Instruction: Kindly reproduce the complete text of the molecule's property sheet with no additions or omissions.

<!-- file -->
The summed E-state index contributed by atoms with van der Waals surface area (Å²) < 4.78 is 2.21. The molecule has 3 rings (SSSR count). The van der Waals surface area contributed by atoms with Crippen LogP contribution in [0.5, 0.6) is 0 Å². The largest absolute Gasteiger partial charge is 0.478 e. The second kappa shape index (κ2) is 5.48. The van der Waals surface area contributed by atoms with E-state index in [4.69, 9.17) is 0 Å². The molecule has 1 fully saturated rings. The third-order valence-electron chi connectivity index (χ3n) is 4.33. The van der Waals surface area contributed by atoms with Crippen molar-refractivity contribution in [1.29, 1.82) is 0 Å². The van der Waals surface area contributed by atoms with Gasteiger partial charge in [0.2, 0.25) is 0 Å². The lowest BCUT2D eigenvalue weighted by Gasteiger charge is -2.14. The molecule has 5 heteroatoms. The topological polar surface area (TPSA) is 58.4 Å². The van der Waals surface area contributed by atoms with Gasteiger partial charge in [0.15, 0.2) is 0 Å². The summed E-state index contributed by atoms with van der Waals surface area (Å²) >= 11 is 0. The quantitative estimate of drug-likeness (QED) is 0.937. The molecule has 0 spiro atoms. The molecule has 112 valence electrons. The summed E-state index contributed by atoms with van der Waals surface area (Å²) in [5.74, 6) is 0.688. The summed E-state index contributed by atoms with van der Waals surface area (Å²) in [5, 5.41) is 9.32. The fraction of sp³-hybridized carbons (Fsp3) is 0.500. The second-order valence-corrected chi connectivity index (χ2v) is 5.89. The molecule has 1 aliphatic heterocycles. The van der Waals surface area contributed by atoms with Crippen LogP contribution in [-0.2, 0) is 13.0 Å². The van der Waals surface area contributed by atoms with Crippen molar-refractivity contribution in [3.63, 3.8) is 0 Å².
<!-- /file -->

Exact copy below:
The summed E-state index contributed by atoms with van der Waals surface area (Å²) < 4.78 is 2.21. The molecule has 3 rings (SSSR count). The van der Waals surface area contributed by atoms with Crippen LogP contribution in [0.5, 0.6) is 0 Å². The largest absolute Gasteiger partial charge is 0.478 e. The second kappa shape index (κ2) is 5.48. The van der Waals surface area contributed by atoms with E-state index in [4.69, 9.17) is 0 Å². The molecule has 1 fully saturated rings. The third-order valence-electron chi connectivity index (χ3n) is 4.33. The van der Waals surface area contributed by atoms with Crippen molar-refractivity contribution in [1.29, 1.82) is 0 Å². The van der Waals surface area contributed by atoms with Gasteiger partial charge in [0.2, 0.25) is 0 Å². The lowest BCUT2D eigenvalue weighted by Gasteiger charge is -2.14. The molecule has 5 heteroatoms. The topological polar surface area (TPSA) is 58.4 Å². The van der Waals surface area contributed by atoms with Gasteiger partial charge in [0.15, 0.2) is 0 Å². The summed E-state index contributed by atoms with van der Waals surface area (Å²) >= 11 is 0. The quantitative estimate of drug-likeness (QED) is 0.937. The molecule has 0 spiro atoms. The molecule has 112 valence electrons. The summed E-state index contributed by atoms with van der Waals surface area (Å²) in [5.74, 6) is 0.688. The summed E-state index contributed by atoms with van der Waals surface area (Å²) in [5, 5.41) is 9.32. The fraction of sp³-hybridized carbons (Fsp3) is 0.500. The second-order valence-corrected chi connectivity index (χ2v) is 5.89. The molecule has 1 aliphatic heterocycles. The van der Waals surface area contributed by atoms with Crippen LogP contribution in [-0.2, 0) is 13.0 Å². The van der Waals surface area contributed by atoms with Crippen molar-refractivity contribution in [3.63, 3.8) is 0 Å².